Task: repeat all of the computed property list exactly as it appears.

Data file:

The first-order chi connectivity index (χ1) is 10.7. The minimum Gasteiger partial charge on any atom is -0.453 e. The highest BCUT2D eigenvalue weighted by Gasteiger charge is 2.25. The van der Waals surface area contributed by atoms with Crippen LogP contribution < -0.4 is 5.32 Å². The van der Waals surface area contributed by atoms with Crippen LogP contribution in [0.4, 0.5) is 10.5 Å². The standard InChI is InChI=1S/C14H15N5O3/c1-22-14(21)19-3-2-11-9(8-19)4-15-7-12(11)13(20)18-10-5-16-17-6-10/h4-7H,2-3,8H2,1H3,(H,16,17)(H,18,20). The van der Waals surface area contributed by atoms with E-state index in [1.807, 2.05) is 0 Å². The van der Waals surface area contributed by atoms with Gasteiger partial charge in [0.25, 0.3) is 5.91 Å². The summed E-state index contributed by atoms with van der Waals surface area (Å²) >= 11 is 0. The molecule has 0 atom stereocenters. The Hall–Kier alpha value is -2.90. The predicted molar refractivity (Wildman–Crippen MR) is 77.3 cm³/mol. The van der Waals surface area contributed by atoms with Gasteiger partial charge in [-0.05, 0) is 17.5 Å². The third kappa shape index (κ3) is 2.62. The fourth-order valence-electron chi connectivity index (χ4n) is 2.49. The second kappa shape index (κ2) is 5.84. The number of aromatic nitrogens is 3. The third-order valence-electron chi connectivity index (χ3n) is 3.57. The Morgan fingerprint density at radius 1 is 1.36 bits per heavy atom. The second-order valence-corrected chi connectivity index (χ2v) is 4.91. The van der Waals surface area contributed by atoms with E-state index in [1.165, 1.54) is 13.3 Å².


The first-order chi connectivity index (χ1) is 10.7. The minimum Gasteiger partial charge on any atom is -0.453 e. The highest BCUT2D eigenvalue weighted by Gasteiger charge is 2.25. The van der Waals surface area contributed by atoms with Crippen LogP contribution < -0.4 is 5.32 Å². The van der Waals surface area contributed by atoms with Crippen LogP contribution in [0.4, 0.5) is 10.5 Å². The standard InChI is InChI=1S/C14H15N5O3/c1-22-14(21)19-3-2-11-9(8-19)4-15-7-12(11)13(20)18-10-5-16-17-6-10/h4-7H,2-3,8H2,1H3,(H,16,17)(H,18,20). The van der Waals surface area contributed by atoms with E-state index in [1.807, 2.05) is 0 Å². The van der Waals surface area contributed by atoms with Gasteiger partial charge in [0.25, 0.3) is 5.91 Å². The summed E-state index contributed by atoms with van der Waals surface area (Å²) >= 11 is 0. The molecule has 0 atom stereocenters. The Hall–Kier alpha value is -2.90. The predicted molar refractivity (Wildman–Crippen MR) is 77.3 cm³/mol. The van der Waals surface area contributed by atoms with Gasteiger partial charge in [-0.05, 0) is 17.5 Å². The third kappa shape index (κ3) is 2.62. The fourth-order valence-electron chi connectivity index (χ4n) is 2.49. The second kappa shape index (κ2) is 5.84. The number of aromatic nitrogens is 3. The third-order valence-electron chi connectivity index (χ3n) is 3.57. The Morgan fingerprint density at radius 1 is 1.36 bits per heavy atom. The second-order valence-corrected chi connectivity index (χ2v) is 4.91. The van der Waals surface area contributed by atoms with E-state index in [1.165, 1.54) is 13.3 Å².